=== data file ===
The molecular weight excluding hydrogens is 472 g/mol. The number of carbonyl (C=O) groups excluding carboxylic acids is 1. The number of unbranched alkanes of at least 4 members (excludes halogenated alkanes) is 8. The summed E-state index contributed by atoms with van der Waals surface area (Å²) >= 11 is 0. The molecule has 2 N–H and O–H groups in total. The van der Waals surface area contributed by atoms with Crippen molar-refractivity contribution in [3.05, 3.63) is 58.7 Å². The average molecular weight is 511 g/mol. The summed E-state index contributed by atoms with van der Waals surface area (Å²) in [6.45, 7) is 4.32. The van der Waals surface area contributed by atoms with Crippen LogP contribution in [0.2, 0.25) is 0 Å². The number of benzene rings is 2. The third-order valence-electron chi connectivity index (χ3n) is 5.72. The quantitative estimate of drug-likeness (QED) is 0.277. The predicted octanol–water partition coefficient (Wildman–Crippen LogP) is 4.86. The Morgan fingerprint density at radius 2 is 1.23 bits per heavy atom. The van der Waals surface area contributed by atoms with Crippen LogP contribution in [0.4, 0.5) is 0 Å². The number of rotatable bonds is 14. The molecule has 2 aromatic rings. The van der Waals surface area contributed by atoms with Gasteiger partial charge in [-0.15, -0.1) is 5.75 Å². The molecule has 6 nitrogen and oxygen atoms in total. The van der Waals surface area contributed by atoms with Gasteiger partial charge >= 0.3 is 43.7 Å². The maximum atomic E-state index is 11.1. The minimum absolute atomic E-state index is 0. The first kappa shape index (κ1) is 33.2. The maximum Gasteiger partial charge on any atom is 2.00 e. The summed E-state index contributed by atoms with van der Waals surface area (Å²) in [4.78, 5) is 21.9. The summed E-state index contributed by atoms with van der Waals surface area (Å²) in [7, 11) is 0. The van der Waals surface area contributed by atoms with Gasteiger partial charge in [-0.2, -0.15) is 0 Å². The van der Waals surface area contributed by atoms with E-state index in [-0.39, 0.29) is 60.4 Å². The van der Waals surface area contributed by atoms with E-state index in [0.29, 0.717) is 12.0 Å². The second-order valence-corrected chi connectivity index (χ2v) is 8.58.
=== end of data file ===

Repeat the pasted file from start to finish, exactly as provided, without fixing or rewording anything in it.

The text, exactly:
The molecular weight excluding hydrogens is 472 g/mol. The number of carbonyl (C=O) groups excluding carboxylic acids is 1. The number of unbranched alkanes of at least 4 members (excludes halogenated alkanes) is 8. The summed E-state index contributed by atoms with van der Waals surface area (Å²) >= 11 is 0. The molecule has 2 N–H and O–H groups in total. The van der Waals surface area contributed by atoms with Crippen molar-refractivity contribution in [3.05, 3.63) is 58.7 Å². The average molecular weight is 511 g/mol. The summed E-state index contributed by atoms with van der Waals surface area (Å²) in [6.45, 7) is 4.32. The van der Waals surface area contributed by atoms with Crippen LogP contribution in [0.2, 0.25) is 0 Å². The number of benzene rings is 2. The third-order valence-electron chi connectivity index (χ3n) is 5.72. The quantitative estimate of drug-likeness (QED) is 0.277. The predicted octanol–water partition coefficient (Wildman–Crippen LogP) is 4.86. The Morgan fingerprint density at radius 2 is 1.23 bits per heavy atom. The van der Waals surface area contributed by atoms with Crippen LogP contribution in [0.4, 0.5) is 0 Å². The number of rotatable bonds is 14. The molecule has 2 aromatic rings. The van der Waals surface area contributed by atoms with Gasteiger partial charge in [-0.15, -0.1) is 5.75 Å². The molecule has 6 nitrogen and oxygen atoms in total. The van der Waals surface area contributed by atoms with Gasteiger partial charge >= 0.3 is 43.7 Å². The maximum atomic E-state index is 11.1. The minimum absolute atomic E-state index is 0. The first kappa shape index (κ1) is 33.2. The maximum Gasteiger partial charge on any atom is 2.00 e. The summed E-state index contributed by atoms with van der Waals surface area (Å²) in [4.78, 5) is 21.9. The summed E-state index contributed by atoms with van der Waals surface area (Å²) in [7, 11) is 0. The van der Waals surface area contributed by atoms with Gasteiger partial charge in [-0.2, -0.15) is 0 Å². The van der Waals surface area contributed by atoms with E-state index in [-0.39, 0.29) is 60.4 Å². The van der Waals surface area contributed by atoms with E-state index in [0.29, 0.717) is 12.0 Å². The second-order valence-corrected chi connectivity index (χ2v) is 8.58.